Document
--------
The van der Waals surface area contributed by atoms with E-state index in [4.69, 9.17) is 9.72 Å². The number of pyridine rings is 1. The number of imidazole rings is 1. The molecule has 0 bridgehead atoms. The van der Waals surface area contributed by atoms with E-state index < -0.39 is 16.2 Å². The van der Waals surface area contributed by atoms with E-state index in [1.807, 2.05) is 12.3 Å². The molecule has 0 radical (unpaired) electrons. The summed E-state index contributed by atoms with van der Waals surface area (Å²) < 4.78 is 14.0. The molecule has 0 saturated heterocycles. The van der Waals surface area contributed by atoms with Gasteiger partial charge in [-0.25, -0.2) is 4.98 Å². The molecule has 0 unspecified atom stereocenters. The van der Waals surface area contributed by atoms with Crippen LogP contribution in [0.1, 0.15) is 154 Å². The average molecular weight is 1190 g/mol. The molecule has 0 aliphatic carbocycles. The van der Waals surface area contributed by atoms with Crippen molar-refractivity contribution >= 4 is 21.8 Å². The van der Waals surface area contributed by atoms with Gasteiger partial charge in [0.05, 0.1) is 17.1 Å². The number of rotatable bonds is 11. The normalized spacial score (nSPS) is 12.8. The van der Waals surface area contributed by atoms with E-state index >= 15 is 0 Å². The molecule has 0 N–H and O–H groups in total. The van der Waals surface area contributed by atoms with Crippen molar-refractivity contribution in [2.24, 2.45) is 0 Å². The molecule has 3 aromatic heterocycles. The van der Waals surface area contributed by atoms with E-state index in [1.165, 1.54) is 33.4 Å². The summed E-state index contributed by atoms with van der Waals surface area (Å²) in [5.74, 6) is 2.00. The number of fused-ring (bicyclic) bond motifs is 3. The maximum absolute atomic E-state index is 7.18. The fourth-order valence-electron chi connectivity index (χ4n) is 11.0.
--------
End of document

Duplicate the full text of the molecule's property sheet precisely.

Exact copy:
The van der Waals surface area contributed by atoms with E-state index in [4.69, 9.17) is 9.72 Å². The number of pyridine rings is 1. The number of imidazole rings is 1. The molecule has 0 bridgehead atoms. The van der Waals surface area contributed by atoms with E-state index < -0.39 is 16.2 Å². The van der Waals surface area contributed by atoms with E-state index in [1.807, 2.05) is 12.3 Å². The molecule has 0 radical (unpaired) electrons. The summed E-state index contributed by atoms with van der Waals surface area (Å²) < 4.78 is 14.0. The molecule has 0 saturated heterocycles. The van der Waals surface area contributed by atoms with Gasteiger partial charge in [-0.25, -0.2) is 4.98 Å². The molecule has 0 unspecified atom stereocenters. The van der Waals surface area contributed by atoms with Crippen LogP contribution in [0.1, 0.15) is 154 Å². The average molecular weight is 1190 g/mol. The molecule has 0 aliphatic carbocycles. The van der Waals surface area contributed by atoms with Crippen molar-refractivity contribution >= 4 is 21.8 Å². The van der Waals surface area contributed by atoms with Gasteiger partial charge in [0.05, 0.1) is 17.1 Å². The number of rotatable bonds is 11. The normalized spacial score (nSPS) is 12.8. The van der Waals surface area contributed by atoms with E-state index >= 15 is 0 Å². The molecule has 0 N–H and O–H groups in total. The van der Waals surface area contributed by atoms with Crippen molar-refractivity contribution in [2.24, 2.45) is 0 Å². The molecule has 3 aromatic heterocycles. The van der Waals surface area contributed by atoms with E-state index in [1.165, 1.54) is 33.4 Å². The summed E-state index contributed by atoms with van der Waals surface area (Å²) in [5.74, 6) is 2.00. The number of fused-ring (bicyclic) bond motifs is 3. The maximum absolute atomic E-state index is 7.18. The fourth-order valence-electron chi connectivity index (χ4n) is 11.0.